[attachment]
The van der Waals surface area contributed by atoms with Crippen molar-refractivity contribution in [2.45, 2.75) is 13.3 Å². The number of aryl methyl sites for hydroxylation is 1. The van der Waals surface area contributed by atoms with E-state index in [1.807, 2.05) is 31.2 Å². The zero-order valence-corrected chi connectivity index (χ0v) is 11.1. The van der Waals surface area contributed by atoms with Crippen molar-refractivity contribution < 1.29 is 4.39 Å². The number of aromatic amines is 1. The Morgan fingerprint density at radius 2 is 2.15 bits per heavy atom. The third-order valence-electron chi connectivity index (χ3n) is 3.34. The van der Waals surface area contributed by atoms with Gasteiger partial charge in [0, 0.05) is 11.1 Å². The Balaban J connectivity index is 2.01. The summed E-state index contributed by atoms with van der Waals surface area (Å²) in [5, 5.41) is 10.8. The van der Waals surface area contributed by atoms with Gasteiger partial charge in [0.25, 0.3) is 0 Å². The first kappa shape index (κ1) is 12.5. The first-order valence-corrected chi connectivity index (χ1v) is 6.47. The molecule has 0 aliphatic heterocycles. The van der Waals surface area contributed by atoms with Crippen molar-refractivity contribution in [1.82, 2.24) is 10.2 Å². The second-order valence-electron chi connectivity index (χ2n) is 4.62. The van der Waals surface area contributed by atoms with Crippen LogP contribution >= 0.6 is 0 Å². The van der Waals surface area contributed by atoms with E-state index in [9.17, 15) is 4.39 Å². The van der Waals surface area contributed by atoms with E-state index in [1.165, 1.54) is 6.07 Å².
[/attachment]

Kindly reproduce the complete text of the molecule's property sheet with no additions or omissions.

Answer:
The van der Waals surface area contributed by atoms with Crippen molar-refractivity contribution in [2.45, 2.75) is 13.3 Å². The number of aryl methyl sites for hydroxylation is 1. The van der Waals surface area contributed by atoms with E-state index in [1.807, 2.05) is 31.2 Å². The zero-order valence-corrected chi connectivity index (χ0v) is 11.1. The van der Waals surface area contributed by atoms with Crippen molar-refractivity contribution < 1.29 is 4.39 Å². The number of aromatic amines is 1. The Morgan fingerprint density at radius 2 is 2.15 bits per heavy atom. The third-order valence-electron chi connectivity index (χ3n) is 3.34. The van der Waals surface area contributed by atoms with Gasteiger partial charge in [0, 0.05) is 11.1 Å². The Balaban J connectivity index is 2.01. The summed E-state index contributed by atoms with van der Waals surface area (Å²) in [5, 5.41) is 10.8. The van der Waals surface area contributed by atoms with Gasteiger partial charge in [0.25, 0.3) is 0 Å². The first kappa shape index (κ1) is 12.5. The first-order valence-corrected chi connectivity index (χ1v) is 6.47. The molecule has 0 aliphatic heterocycles. The van der Waals surface area contributed by atoms with Crippen molar-refractivity contribution in [1.82, 2.24) is 10.2 Å². The second-order valence-electron chi connectivity index (χ2n) is 4.62. The van der Waals surface area contributed by atoms with Crippen LogP contribution >= 0.6 is 0 Å². The van der Waals surface area contributed by atoms with E-state index in [9.17, 15) is 4.39 Å². The van der Waals surface area contributed by atoms with E-state index in [1.165, 1.54) is 6.07 Å².